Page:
Therefore, for a court to order an evaluation pursuant to § 3552(b), it must (1) desire more information than is otherwise available to it and (2) order the evaluation to be conducted locally, unless (a) there is a compelling reason for the study to be done by BOP or (b) there are no adequate professional resources available in the local community to perform the study.

         This court has held that there are certain circumstances under which a sentencing judge could reasonably “desire more information” and order a § 3552(b) study. In particular, this court has held that where there is a reasonable basis to believe that a defendant's drug addiction or mental disease or defect contributed to the conduct underlying his or her conviction, the court should order a mental-health evaluation pursuant to § 3552(b) to help determine (1) how a defendant's mental disorder(s) might, for sentencing purposes, mitigate his or her culpability for the offense conduct; and (2) what type of treatment, if any, the defendant should receive during supervised release. See United States v. Mosley, 277 F.Supp.3d 1294 (M.D. Ala. 2017) (Thompson, J.).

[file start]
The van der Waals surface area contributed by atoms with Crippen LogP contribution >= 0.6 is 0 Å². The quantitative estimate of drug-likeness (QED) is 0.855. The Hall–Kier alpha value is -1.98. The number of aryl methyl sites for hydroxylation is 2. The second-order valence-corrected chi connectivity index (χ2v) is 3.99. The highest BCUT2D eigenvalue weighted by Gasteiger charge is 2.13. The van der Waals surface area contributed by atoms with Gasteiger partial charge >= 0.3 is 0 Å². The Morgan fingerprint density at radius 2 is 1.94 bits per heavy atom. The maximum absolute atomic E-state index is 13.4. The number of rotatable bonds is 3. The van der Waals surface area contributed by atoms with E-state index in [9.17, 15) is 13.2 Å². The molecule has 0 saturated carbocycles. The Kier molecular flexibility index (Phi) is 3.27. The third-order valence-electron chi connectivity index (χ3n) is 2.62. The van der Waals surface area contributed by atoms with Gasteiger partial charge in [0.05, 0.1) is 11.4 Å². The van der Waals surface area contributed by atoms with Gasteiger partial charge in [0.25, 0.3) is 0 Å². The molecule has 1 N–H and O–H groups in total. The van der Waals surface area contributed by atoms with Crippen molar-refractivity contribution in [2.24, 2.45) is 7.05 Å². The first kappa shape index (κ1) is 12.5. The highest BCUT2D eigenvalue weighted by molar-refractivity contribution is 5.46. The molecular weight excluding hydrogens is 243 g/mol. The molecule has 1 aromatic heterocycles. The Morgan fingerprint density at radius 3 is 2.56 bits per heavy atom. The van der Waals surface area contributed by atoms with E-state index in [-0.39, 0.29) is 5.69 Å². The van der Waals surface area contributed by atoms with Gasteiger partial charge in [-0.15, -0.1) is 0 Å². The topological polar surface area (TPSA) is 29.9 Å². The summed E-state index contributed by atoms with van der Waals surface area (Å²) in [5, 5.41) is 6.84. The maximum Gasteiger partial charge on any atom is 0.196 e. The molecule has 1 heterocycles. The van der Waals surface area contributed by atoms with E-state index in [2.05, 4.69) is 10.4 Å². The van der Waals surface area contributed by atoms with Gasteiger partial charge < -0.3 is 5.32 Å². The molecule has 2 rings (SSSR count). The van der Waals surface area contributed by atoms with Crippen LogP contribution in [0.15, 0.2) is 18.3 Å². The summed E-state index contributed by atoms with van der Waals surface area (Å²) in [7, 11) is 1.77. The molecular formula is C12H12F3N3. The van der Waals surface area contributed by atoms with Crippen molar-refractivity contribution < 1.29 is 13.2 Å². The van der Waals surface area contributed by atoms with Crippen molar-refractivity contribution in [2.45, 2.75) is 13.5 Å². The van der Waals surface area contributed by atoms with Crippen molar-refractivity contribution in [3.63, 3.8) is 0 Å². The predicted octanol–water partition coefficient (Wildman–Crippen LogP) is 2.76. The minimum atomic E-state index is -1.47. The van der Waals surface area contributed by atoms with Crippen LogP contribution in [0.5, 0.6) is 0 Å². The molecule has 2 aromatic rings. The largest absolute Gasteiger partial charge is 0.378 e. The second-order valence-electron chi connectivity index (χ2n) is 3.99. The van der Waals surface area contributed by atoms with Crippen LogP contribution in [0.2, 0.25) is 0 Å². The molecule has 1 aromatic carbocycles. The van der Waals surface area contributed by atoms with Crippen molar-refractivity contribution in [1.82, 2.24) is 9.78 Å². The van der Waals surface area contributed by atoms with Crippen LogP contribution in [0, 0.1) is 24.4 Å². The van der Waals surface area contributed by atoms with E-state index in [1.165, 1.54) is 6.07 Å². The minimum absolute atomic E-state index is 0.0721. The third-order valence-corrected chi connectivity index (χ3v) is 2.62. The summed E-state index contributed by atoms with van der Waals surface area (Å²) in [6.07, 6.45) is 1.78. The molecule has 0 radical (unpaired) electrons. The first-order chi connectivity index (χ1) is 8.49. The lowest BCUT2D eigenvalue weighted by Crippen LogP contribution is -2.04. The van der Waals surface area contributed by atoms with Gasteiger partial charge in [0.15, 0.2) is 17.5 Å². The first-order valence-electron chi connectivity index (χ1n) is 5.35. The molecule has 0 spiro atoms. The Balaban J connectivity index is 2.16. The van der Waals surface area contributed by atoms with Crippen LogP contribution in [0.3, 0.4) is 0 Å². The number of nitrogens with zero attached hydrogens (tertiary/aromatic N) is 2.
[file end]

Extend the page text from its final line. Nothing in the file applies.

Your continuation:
In Mosley, the court on its own ordered an evaluation under § 3552(b) because it wanted, for sentencing purposes, specific information that would be best addressed by a comprehensive, longitudinal evaluation. Because the court found that there were no adequate professional resources available locally to conduct such an evaluation in the jail where Mosley was housed, and because Mosley presented too high a risk of relapse to be released into the community for the evaluation, the court sent Mosley to the BOP for a presentence study of his mental health. See Id. at 1297-1300. Thus, in Mosley, all of the conditions of § 3552(b) were present: the court desired more information, there was a compelling reason for the study to be conducted by the BOP, and locally available professional resources were not adequate.